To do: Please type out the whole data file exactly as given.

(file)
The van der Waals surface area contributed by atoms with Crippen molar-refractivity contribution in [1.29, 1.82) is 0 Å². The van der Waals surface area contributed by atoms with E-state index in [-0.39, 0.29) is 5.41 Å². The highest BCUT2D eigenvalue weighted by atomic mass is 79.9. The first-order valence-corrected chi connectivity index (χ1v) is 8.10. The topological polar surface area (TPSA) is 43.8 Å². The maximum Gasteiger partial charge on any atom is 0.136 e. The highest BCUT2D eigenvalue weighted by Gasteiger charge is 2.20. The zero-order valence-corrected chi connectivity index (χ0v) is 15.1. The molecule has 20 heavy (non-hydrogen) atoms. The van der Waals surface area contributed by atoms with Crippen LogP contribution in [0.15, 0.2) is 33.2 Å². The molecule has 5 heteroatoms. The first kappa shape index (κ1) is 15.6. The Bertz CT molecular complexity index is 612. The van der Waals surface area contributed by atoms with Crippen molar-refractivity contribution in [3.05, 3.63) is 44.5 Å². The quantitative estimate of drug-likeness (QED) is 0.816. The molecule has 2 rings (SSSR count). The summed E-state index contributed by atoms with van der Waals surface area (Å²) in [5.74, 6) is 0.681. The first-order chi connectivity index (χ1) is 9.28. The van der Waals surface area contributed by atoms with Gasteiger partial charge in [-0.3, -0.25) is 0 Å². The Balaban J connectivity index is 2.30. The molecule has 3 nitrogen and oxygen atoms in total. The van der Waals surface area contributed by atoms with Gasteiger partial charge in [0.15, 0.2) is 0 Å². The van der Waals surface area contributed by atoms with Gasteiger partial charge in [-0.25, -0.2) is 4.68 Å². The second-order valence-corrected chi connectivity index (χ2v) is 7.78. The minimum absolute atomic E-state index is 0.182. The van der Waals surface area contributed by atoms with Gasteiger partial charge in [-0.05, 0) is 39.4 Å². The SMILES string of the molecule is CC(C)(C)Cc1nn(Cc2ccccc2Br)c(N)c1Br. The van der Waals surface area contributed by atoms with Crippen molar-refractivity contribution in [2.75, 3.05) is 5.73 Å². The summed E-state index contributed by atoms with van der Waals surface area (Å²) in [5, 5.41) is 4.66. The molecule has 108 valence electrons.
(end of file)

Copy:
The van der Waals surface area contributed by atoms with Crippen molar-refractivity contribution in [1.29, 1.82) is 0 Å². The van der Waals surface area contributed by atoms with E-state index in [-0.39, 0.29) is 5.41 Å². The highest BCUT2D eigenvalue weighted by atomic mass is 79.9. The first-order valence-corrected chi connectivity index (χ1v) is 8.10. The topological polar surface area (TPSA) is 43.8 Å². The maximum Gasteiger partial charge on any atom is 0.136 e. The highest BCUT2D eigenvalue weighted by Gasteiger charge is 2.20. The zero-order valence-corrected chi connectivity index (χ0v) is 15.1. The molecule has 20 heavy (non-hydrogen) atoms. The van der Waals surface area contributed by atoms with Crippen LogP contribution in [0.15, 0.2) is 33.2 Å². The molecule has 5 heteroatoms. The first kappa shape index (κ1) is 15.6. The Bertz CT molecular complexity index is 612. The van der Waals surface area contributed by atoms with Crippen molar-refractivity contribution in [3.05, 3.63) is 44.5 Å². The quantitative estimate of drug-likeness (QED) is 0.816. The molecule has 2 rings (SSSR count). The summed E-state index contributed by atoms with van der Waals surface area (Å²) in [5.74, 6) is 0.681. The first-order chi connectivity index (χ1) is 9.28. The van der Waals surface area contributed by atoms with Gasteiger partial charge in [-0.3, -0.25) is 0 Å². The Balaban J connectivity index is 2.30. The molecule has 3 nitrogen and oxygen atoms in total. The van der Waals surface area contributed by atoms with Gasteiger partial charge in [0.15, 0.2) is 0 Å². The van der Waals surface area contributed by atoms with Gasteiger partial charge in [-0.25, -0.2) is 4.68 Å². The second-order valence-corrected chi connectivity index (χ2v) is 7.78. The minimum absolute atomic E-state index is 0.182. The van der Waals surface area contributed by atoms with Gasteiger partial charge in [-0.05, 0) is 39.4 Å². The SMILES string of the molecule is CC(C)(C)Cc1nn(Cc2ccccc2Br)c(N)c1Br. The van der Waals surface area contributed by atoms with Crippen molar-refractivity contribution in [2.75, 3.05) is 5.73 Å². The summed E-state index contributed by atoms with van der Waals surface area (Å²) in [5, 5.41) is 4.66. The molecule has 108 valence electrons.